Review: Bad//Dreems supported by Hannah Kate and The Pretty Littles at The Croxton Bandroom, Melbourne, November 1st, 2019
Earlier this year, Aussie rock fans were ecstatic to learn that Adelaide’s Bad//Dreems were back with another new album, Doomsday Ballet. Their first since 2017, this announcement also brought with it only their second national tour since the latter’s launch two years back.
Needless to say, excitement was high, and with the group kicking off their run of shows with gigs in Brisbane and Sydney last week, fans began to get a taste of what was in store, with stories of sweaty mosh pits and blistering live performances spilling out onto social media.
So when it became time for Bad//Dreems to hit up Melbourne’s Croxton Bandroom on Friday night, the band knew that their fans would be out in full force to give them the intense reaction that is expected by this point.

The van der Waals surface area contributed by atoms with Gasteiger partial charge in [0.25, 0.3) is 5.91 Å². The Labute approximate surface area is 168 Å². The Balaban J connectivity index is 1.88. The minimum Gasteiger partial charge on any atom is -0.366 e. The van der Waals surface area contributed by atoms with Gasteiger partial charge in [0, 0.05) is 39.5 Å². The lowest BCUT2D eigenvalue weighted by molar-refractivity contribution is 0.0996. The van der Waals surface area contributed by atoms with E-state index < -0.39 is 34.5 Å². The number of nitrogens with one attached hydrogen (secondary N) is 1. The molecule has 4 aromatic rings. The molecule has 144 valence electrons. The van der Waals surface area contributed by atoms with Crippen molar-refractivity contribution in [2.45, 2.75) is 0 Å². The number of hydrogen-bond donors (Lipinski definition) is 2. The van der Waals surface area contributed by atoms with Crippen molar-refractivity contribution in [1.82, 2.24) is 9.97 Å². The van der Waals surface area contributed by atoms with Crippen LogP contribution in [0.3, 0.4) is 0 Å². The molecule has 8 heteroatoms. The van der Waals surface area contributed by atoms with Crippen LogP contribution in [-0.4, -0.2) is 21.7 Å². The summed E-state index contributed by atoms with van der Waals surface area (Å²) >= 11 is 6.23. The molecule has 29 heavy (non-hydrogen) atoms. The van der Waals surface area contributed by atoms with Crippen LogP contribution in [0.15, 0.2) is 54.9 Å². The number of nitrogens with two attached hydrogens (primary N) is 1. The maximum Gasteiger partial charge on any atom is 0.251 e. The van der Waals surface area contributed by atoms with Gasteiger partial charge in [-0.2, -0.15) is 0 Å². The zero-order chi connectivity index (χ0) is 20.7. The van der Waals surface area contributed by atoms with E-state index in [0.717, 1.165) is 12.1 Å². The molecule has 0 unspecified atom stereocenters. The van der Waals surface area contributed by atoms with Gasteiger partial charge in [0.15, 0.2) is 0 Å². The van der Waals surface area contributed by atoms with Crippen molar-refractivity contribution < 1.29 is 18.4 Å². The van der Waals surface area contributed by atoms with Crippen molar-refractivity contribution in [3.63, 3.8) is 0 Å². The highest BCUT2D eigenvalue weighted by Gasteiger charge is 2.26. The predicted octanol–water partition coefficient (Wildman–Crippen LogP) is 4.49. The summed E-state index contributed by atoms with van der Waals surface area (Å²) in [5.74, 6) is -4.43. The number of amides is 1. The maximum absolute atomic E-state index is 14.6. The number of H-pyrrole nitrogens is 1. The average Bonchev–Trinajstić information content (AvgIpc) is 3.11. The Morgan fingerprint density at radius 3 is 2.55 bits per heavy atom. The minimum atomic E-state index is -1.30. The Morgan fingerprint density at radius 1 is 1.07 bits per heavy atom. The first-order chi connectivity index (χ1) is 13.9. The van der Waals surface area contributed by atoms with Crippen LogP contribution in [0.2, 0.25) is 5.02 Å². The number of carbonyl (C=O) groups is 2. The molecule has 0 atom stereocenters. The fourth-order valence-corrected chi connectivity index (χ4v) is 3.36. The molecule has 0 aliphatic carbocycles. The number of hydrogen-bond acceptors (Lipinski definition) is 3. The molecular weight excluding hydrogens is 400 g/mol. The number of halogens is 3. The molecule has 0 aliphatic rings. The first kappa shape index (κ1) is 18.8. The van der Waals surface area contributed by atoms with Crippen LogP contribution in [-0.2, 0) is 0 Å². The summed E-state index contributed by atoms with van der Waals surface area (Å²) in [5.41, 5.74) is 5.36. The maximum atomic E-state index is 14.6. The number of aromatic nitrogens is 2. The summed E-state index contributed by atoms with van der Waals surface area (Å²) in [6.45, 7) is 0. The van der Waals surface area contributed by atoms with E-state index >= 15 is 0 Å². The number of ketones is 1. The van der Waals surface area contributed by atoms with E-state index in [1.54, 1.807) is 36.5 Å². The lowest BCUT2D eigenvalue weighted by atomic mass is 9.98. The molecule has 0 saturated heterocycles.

Check out ‘Morning Rain’ by Bad//Dreems:
As doors opened and the audience slowly began to trickle in, it was to a far-too small crowd that Hannah Kate helped opened up the evening. Describing themselves as a garage pop four-piece, their chilled vibes were undoubtedly a welcome beginning to a night that was bound to get a little bit rougher.
As deep bass grooves helped to steady their breezy, laidback sound, it wasn’t long before the band kicked things up a few notches, adding some distortion to the mix and soon turning it into a forceful rock number within mere seconds.
With a tendency to bust out some immensely catchy tunes, such as ‘Cry July’ and ‘Moreland’, Hannah Kate soon found themselves with more than a few new fans as their set continued, with their unexpected mix of blissed-out, wah-effected guitars being mixed in with the alt-rock that truly helped set them apart as a fine group of musicians.